Let’s tie this change to the basic architecture of health-care reform. Fundamental to this architecture is risk-pooling, wherein healthier people subsidize sicker ones. But that’s not how this plan would work, or, more likely, not work.

Moderate Republicans, to their credit, objected to ending the coverage of pre-X and, at least at first, didn’t appear to buy the solution to this problem on offer from their fellow R’s: high-risk pools. These are what they sound like — you separate out the sickest people and pool them together. Obviously, since they’re the most expensive to cover, the people swimming in these pools will need to be either very rich or very subsidized.

History is replete with examples of high-risk pools that have foundered on this logic. It’s not that they can’t work. It’s that they don’t work, because they’re always underfunded. And this is where the latest wrinkle comes in.

On Wednesday, Republicans added a sweetener amendment to the bill to assuage the moderates’ concerns that underfunded high-risk pools would leave millions of vulnerable people without coverage (or, same thing, with unaffordable coverage). After all, the Congressional Budget Office projected that the uninsured rates for people in their pre-X years would double (84 percent of 55- to 64-year-olds have pre-X). The amendment is supposed to offset the impact of the state waivers with $8 billion over five years.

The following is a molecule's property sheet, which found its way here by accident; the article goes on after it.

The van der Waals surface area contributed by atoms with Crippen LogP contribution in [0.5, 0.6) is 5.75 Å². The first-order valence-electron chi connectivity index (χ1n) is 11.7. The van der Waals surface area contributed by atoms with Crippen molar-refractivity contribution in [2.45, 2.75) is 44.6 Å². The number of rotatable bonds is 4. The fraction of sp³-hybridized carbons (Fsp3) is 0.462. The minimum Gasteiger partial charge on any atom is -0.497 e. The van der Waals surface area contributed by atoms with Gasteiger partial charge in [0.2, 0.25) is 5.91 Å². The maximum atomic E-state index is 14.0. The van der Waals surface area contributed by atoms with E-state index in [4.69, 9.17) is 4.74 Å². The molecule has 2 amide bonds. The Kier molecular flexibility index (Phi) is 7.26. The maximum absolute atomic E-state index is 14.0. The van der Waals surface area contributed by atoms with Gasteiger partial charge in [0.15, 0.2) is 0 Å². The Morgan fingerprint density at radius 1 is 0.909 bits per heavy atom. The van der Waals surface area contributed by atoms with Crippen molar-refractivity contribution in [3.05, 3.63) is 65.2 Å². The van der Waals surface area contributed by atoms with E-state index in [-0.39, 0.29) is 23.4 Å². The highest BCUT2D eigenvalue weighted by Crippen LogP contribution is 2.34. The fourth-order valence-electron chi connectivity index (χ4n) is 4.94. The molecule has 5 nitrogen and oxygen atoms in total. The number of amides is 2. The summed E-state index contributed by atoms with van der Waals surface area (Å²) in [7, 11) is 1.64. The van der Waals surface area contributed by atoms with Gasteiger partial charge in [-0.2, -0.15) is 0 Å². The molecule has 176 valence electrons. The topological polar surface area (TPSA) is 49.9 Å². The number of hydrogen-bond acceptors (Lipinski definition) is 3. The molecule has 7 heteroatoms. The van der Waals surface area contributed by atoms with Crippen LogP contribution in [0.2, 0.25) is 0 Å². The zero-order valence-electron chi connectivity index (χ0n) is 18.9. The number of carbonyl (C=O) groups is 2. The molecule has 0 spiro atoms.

It won’t come anywhere close to doing so. To call this “lipstick on a pig” would be an insult to stylish porkers. First, it restores less than 1 percent of the cuts from the House bill. Second, even assuming that pre-Xers could afford annual premiums of $10,000, the risk pools would still be underfunded by more than $200 billion.

Finally, as Avon-Dine points out, this funding would be available only to states seeking waivers, creating “even stronger incentives than the current bill for states to drop these protections. That could make the bill even worse than before for people with serious health needs.”

I can’t believe the moderates withholding their support don’t know these facts. They surely realize this amendment provides them no real cover. Thus, those who flip their positions under this flimsy cover should be held to account.

But the larger point is that this is all really just a jumble of complete nonsense. House Republicans have a bill that breaks the ACA, and now they’re playacting at fixing what they broke. But they’ve never been able to escape the logic of health-care coverage. Either a) healthier people subsidize the less healthy through true risk pooling, b) you get the money for that subsidy somewhere else, or c) you pretend you’ve got it covered through phony amendments and shift the costs of coverage onto the patients themselves, either through sky-high premiums or, more likely, the loss of coverage to those who need it the most.

In case I haven’t been clear enough, the House R’s choose “c.”